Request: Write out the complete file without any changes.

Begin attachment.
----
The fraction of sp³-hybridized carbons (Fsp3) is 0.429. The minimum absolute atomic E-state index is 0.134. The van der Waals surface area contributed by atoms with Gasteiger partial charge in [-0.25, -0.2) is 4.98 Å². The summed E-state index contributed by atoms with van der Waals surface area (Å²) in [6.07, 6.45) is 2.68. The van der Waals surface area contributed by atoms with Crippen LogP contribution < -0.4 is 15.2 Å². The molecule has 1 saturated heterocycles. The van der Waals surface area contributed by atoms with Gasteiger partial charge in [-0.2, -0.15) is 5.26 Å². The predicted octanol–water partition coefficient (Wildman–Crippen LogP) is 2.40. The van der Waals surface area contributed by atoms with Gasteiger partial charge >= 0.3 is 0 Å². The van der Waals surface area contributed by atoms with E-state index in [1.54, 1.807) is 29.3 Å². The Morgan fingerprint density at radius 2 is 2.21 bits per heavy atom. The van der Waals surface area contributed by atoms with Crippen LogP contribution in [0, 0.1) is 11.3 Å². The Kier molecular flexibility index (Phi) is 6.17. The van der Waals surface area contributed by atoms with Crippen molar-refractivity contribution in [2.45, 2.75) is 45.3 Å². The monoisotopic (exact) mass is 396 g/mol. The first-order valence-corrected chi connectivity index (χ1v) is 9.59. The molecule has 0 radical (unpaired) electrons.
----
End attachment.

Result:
The fraction of sp³-hybridized carbons (Fsp3) is 0.429. The minimum absolute atomic E-state index is 0.134. The van der Waals surface area contributed by atoms with Gasteiger partial charge in [-0.25, -0.2) is 4.98 Å². The summed E-state index contributed by atoms with van der Waals surface area (Å²) in [6.07, 6.45) is 2.68. The van der Waals surface area contributed by atoms with Crippen LogP contribution < -0.4 is 15.2 Å². The molecule has 1 saturated heterocycles. The van der Waals surface area contributed by atoms with Gasteiger partial charge in [-0.2, -0.15) is 5.26 Å². The predicted octanol–water partition coefficient (Wildman–Crippen LogP) is 2.40. The van der Waals surface area contributed by atoms with Gasteiger partial charge >= 0.3 is 0 Å². The van der Waals surface area contributed by atoms with E-state index in [1.54, 1.807) is 29.3 Å². The Morgan fingerprint density at radius 2 is 2.21 bits per heavy atom. The van der Waals surface area contributed by atoms with Crippen LogP contribution in [0, 0.1) is 11.3 Å². The Kier molecular flexibility index (Phi) is 6.17. The van der Waals surface area contributed by atoms with Crippen molar-refractivity contribution in [2.45, 2.75) is 45.3 Å². The monoisotopic (exact) mass is 396 g/mol. The first-order valence-corrected chi connectivity index (χ1v) is 9.59. The molecule has 0 radical (unpaired) electrons.